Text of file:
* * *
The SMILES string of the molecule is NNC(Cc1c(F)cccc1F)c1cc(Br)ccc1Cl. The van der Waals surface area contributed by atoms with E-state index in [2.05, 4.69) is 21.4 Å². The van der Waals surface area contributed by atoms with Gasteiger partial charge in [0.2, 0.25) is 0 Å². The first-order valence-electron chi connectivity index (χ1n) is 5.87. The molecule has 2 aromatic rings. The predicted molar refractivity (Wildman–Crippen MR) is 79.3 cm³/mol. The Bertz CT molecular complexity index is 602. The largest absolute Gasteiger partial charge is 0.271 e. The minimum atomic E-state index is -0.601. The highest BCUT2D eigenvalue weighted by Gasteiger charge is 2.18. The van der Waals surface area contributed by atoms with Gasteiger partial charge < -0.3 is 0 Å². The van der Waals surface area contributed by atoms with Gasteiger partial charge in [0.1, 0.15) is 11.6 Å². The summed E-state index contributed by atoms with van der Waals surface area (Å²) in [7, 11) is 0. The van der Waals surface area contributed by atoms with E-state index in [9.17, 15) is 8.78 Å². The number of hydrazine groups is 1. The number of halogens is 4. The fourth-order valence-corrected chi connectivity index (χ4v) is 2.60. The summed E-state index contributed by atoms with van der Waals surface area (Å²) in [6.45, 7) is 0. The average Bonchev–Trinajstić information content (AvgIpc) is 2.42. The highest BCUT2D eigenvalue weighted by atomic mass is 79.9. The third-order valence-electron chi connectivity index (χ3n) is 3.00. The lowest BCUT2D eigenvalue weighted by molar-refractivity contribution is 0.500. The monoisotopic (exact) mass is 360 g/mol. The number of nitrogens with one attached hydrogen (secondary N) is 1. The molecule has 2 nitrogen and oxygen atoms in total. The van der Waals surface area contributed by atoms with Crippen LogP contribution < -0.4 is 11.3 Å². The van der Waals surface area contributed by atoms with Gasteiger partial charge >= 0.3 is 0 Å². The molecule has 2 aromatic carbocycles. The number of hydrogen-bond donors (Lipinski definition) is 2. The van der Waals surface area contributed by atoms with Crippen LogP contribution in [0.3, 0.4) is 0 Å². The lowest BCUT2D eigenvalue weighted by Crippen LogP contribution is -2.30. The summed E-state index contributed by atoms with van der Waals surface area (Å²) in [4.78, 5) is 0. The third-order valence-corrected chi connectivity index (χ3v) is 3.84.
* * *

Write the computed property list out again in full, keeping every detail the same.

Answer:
The SMILES string of the molecule is NNC(Cc1c(F)cccc1F)c1cc(Br)ccc1Cl. The van der Waals surface area contributed by atoms with E-state index in [2.05, 4.69) is 21.4 Å². The van der Waals surface area contributed by atoms with Gasteiger partial charge in [0.2, 0.25) is 0 Å². The first-order valence-electron chi connectivity index (χ1n) is 5.87. The molecule has 2 aromatic rings. The predicted molar refractivity (Wildman–Crippen MR) is 79.3 cm³/mol. The Bertz CT molecular complexity index is 602. The largest absolute Gasteiger partial charge is 0.271 e. The minimum atomic E-state index is -0.601. The highest BCUT2D eigenvalue weighted by Gasteiger charge is 2.18. The van der Waals surface area contributed by atoms with Gasteiger partial charge < -0.3 is 0 Å². The van der Waals surface area contributed by atoms with Gasteiger partial charge in [0.1, 0.15) is 11.6 Å². The summed E-state index contributed by atoms with van der Waals surface area (Å²) in [7, 11) is 0. The van der Waals surface area contributed by atoms with E-state index in [9.17, 15) is 8.78 Å². The number of hydrazine groups is 1. The number of halogens is 4. The fourth-order valence-corrected chi connectivity index (χ4v) is 2.60. The summed E-state index contributed by atoms with van der Waals surface area (Å²) in [6.45, 7) is 0. The average Bonchev–Trinajstić information content (AvgIpc) is 2.42. The highest BCUT2D eigenvalue weighted by atomic mass is 79.9. The third-order valence-electron chi connectivity index (χ3n) is 3.00. The lowest BCUT2D eigenvalue weighted by molar-refractivity contribution is 0.500. The monoisotopic (exact) mass is 360 g/mol. The number of nitrogens with one attached hydrogen (secondary N) is 1. The molecule has 2 nitrogen and oxygen atoms in total. The van der Waals surface area contributed by atoms with Crippen LogP contribution < -0.4 is 11.3 Å². The van der Waals surface area contributed by atoms with Gasteiger partial charge >= 0.3 is 0 Å². The molecule has 2 aromatic carbocycles. The number of hydrogen-bond donors (Lipinski definition) is 2. The van der Waals surface area contributed by atoms with Crippen LogP contribution in [0.3, 0.4) is 0 Å². The lowest BCUT2D eigenvalue weighted by Crippen LogP contribution is -2.30. The summed E-state index contributed by atoms with van der Waals surface area (Å²) in [4.78, 5) is 0. The third-order valence-corrected chi connectivity index (χ3v) is 3.84.